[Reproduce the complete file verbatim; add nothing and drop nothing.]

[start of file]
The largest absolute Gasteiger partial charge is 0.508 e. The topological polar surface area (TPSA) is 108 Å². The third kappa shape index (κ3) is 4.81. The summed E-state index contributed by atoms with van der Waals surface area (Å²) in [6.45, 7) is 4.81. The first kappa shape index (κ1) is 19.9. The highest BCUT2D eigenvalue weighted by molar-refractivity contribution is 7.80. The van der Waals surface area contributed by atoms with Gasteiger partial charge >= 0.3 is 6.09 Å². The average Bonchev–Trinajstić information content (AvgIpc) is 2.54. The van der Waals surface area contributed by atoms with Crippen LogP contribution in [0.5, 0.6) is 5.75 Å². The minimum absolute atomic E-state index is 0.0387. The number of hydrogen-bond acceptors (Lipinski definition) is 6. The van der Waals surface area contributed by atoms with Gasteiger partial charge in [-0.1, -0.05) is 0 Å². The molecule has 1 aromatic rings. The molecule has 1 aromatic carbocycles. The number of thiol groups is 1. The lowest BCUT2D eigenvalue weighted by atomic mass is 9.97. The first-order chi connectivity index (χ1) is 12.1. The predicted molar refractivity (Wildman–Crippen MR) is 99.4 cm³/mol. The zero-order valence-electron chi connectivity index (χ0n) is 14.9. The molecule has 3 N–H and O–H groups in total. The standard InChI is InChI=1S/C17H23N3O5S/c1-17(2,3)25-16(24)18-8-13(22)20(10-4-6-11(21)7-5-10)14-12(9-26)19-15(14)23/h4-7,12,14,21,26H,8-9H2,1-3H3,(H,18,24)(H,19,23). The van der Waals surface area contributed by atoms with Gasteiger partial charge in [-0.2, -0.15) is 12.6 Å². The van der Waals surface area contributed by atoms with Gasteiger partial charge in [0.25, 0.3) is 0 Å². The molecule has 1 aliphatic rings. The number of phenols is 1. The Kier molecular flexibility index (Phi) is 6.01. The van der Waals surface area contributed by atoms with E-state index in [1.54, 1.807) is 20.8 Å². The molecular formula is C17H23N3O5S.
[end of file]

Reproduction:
The largest absolute Gasteiger partial charge is 0.508 e. The topological polar surface area (TPSA) is 108 Å². The third kappa shape index (κ3) is 4.81. The summed E-state index contributed by atoms with van der Waals surface area (Å²) in [6.45, 7) is 4.81. The first kappa shape index (κ1) is 19.9. The highest BCUT2D eigenvalue weighted by molar-refractivity contribution is 7.80. The van der Waals surface area contributed by atoms with Gasteiger partial charge >= 0.3 is 6.09 Å². The average Bonchev–Trinajstić information content (AvgIpc) is 2.54. The van der Waals surface area contributed by atoms with Crippen LogP contribution in [0.5, 0.6) is 5.75 Å². The minimum absolute atomic E-state index is 0.0387. The number of hydrogen-bond acceptors (Lipinski definition) is 6. The van der Waals surface area contributed by atoms with Gasteiger partial charge in [-0.1, -0.05) is 0 Å². The molecule has 1 aromatic rings. The molecule has 1 aromatic carbocycles. The number of thiol groups is 1. The lowest BCUT2D eigenvalue weighted by atomic mass is 9.97. The first-order chi connectivity index (χ1) is 12.1. The predicted molar refractivity (Wildman–Crippen MR) is 99.4 cm³/mol. The zero-order valence-electron chi connectivity index (χ0n) is 14.9. The molecule has 3 N–H and O–H groups in total. The standard InChI is InChI=1S/C17H23N3O5S/c1-17(2,3)25-16(24)18-8-13(22)20(10-4-6-11(21)7-5-10)14-12(9-26)19-15(14)23/h4-7,12,14,21,26H,8-9H2,1-3H3,(H,18,24)(H,19,23). The van der Waals surface area contributed by atoms with Gasteiger partial charge in [-0.2, -0.15) is 12.6 Å². The van der Waals surface area contributed by atoms with Gasteiger partial charge in [0.25, 0.3) is 0 Å². The molecule has 1 aliphatic rings. The number of phenols is 1. The Kier molecular flexibility index (Phi) is 6.01. The van der Waals surface area contributed by atoms with E-state index in [1.54, 1.807) is 20.8 Å². The molecular formula is C17H23N3O5S.